When is the best time to start treatment?
This should be started at a time of year when fireworks or thunderstorms are not likely to occur so that you have control over the situation and time to work on your retraining program, without having to worry about how to deal with actual events.
Although the training is primarily aimed at exposing the pet to gradually more intense levels of the stimuli while it remains relaxed, pairing a specific favorite reward with each training session can help the pet to develop a positive and enjoyable association with the stimulus. By identifying and saving the pet’s special treat for each desensitization session, your dog should ultimately look forward to each new exposure to these muted levels of the stimulus (counter-conditioning).
The dog is first trained to “sit” and “watch,” lie down and relax, or go to a mat to settle in the absence of distractions. Remember to always reward the dog for performing the correct behavior. Initially food rewards may be used, but later soothing praise is the best reward. Once your dog can achieve a settled behavior and a calm emotional state, you should test the training in the face of some distraction. Some owners and handlers find that success occurs faster and more consistently throughout the program by using a restraint and control device such as a head halter. In practice, if you cannot get your pet to settle and relax in the absence of the fear-evoking stimuli, it will not be practical to begin your exposure exercises.
Training your dog to relax on a mat or bed may be particularly useful since the bedding area may further help the dog to relax and settle (e.g., go to your mat). A portable mat can be moved to other locations and used for other situations (e.g., when you are travelling or a dog during actual storms can be moved to another location if needed (e.g., when you are traveling).
How do I organize desensitization?
For fireworks fears, either you can use a variety of audio and video recordings of the noise or a cap gun, whichever is capable of reproducing the fear response. Commercial CDs are available that reproduce these sounds for desensitization.
It is important to start with a noise at a volume that does not elicit any distress. The initial sound sometimes may be barely audible.. For gunshot fears and phobias however, a cap gun or starter’s pistol may ultimately be best since it also provides the visual cue of a gun. In these instances, you can start the desensitization by playing a recording of gun sounds at a minimal volume.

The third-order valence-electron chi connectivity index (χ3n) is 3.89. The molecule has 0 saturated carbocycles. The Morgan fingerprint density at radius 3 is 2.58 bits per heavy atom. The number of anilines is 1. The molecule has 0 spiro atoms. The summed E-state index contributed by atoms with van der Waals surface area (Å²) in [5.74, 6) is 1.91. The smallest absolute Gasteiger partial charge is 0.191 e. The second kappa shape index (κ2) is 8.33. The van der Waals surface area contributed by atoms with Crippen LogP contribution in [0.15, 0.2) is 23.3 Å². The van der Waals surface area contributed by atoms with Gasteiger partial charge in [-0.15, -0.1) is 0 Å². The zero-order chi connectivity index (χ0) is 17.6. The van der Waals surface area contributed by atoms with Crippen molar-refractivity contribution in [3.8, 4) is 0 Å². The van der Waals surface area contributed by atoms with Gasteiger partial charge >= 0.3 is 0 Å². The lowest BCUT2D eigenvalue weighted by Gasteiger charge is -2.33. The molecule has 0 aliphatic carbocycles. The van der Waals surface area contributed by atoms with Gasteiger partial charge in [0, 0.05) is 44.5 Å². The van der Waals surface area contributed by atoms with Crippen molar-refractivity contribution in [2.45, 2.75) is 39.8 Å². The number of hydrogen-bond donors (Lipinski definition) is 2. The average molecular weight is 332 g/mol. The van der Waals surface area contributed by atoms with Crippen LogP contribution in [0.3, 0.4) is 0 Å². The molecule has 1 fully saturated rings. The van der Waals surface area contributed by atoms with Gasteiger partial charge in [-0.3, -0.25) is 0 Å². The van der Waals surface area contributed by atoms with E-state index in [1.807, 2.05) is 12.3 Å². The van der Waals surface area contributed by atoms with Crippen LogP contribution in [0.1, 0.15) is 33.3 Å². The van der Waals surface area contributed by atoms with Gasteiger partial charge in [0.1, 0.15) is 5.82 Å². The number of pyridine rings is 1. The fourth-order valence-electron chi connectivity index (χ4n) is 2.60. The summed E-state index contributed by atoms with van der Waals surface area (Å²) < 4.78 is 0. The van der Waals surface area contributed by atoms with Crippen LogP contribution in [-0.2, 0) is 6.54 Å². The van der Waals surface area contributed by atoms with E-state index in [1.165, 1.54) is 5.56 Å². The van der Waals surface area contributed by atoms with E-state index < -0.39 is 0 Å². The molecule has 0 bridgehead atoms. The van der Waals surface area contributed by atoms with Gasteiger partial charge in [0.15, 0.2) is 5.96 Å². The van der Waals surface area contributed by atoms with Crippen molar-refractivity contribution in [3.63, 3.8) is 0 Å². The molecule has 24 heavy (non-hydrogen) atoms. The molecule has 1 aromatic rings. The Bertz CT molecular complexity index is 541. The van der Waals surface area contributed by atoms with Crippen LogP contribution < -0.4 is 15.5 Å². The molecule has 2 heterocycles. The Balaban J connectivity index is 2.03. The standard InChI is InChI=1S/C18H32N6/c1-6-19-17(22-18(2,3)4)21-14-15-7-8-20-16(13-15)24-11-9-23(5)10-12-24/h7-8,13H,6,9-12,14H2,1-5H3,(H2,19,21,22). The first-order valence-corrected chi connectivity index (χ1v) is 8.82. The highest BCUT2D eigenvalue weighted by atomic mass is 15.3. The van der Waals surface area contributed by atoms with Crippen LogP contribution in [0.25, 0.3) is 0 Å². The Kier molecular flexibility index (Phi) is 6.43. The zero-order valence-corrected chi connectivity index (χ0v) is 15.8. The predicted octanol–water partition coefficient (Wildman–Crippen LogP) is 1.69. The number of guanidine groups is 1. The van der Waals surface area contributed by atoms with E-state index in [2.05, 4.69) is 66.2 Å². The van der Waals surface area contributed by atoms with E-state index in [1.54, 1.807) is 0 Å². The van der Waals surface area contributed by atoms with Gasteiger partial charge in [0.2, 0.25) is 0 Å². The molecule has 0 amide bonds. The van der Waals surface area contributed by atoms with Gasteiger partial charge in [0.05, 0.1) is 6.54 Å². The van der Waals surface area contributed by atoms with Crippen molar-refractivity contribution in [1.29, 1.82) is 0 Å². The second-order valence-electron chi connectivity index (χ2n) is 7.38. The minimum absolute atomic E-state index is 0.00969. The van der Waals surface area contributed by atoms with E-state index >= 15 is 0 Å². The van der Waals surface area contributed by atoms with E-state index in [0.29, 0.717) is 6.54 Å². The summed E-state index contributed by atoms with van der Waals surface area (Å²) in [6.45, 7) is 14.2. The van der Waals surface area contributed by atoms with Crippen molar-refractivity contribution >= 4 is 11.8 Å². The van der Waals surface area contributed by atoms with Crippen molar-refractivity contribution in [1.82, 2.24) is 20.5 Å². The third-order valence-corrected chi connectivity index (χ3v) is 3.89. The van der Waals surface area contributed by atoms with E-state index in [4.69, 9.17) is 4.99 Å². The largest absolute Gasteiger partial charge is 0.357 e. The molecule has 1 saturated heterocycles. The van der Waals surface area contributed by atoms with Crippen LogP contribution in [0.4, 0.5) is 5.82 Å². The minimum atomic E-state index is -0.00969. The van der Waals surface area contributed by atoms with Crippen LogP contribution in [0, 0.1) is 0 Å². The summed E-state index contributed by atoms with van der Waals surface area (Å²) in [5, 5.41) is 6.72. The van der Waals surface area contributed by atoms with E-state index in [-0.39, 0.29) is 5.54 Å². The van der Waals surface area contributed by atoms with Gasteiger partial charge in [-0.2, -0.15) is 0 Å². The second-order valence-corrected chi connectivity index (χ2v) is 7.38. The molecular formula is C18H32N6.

This same technique can also be used for thunderstorm phobias, using a video or audio recording of an actual storm. It is much harder to reproduce a realistic thunderstorm for retraining, since noise is not the only component of a thunderstorm. During a thunderstorm, there are also changes in barometric pressure, the sound of rain on the windows, darkening skies and flashes or bolts of lightning. Please note that not all dogs will respond to desensitizing through recordings or videos.
Begin playing the recording or producing the appropriate sounds at a low volume. If your dog reacts, ignore the reaction until your pet is settled, after which it can be given a treat. Once the dog has settled, try again with a much lower volume of the stimulus. It is useful to use a head halter and leash to maintain control and ensure that the dog focuses on you.
It is important that you do not overdo it. After every few bangs, give a special treat, play with the dog, or initiate some particularly pleasurable activity. Make this the end of your first session. It is important you always end a session on a high note with a good response, even if that means turning the volume right down again.
When do I start the next session?
This depends very much on the individual dog. It can be as short a time as an hour or as long as the next day. It is important not to leave too long a gap between training sessions, but the dog must be calm and settled before another session is begun. Keep repeating the process, increasing the volume only slightly each time. You have to accept from the outset that the program will take days if not weeks or even months but eventually your dog should remain relaxed at full intensity noises.
Can drugs be helpful?
Drugs might be used in different scenarios. While the pet is being retrained, especially if there is any chance of exposure to actual stimuli (e.g., thunderstorm season) it might be advisable to use an antidepressant to help your dog cope with its phobias and to help it better focus in its training. These drugs can take a month or more to achieve efficacy so should be started well in advance. Adding natural anxiolytic compounds such as melatonin, the pheromone Adaptil or even aromatherapy might also help. Before any expected exposure to the stimuli, an anxiolytic drug might also be used on an as-needed basis.
Are there other products that might be useful?
In addition to developing a calming area and the use of desensitization CDs, other products have been developed as aids for calming dogs and reducing thunderstorm phobias. These include the Thundershirt or “anxiety wrap,” which is intended to reduce anxiety via applying pressure to the dog’s body, a “Storm Defender” cape, which is intended to reduce static associated with storms and a “Calming Cap” or Doggles which when placed over the dog’s eyes, reduces some of the visual stimuli.
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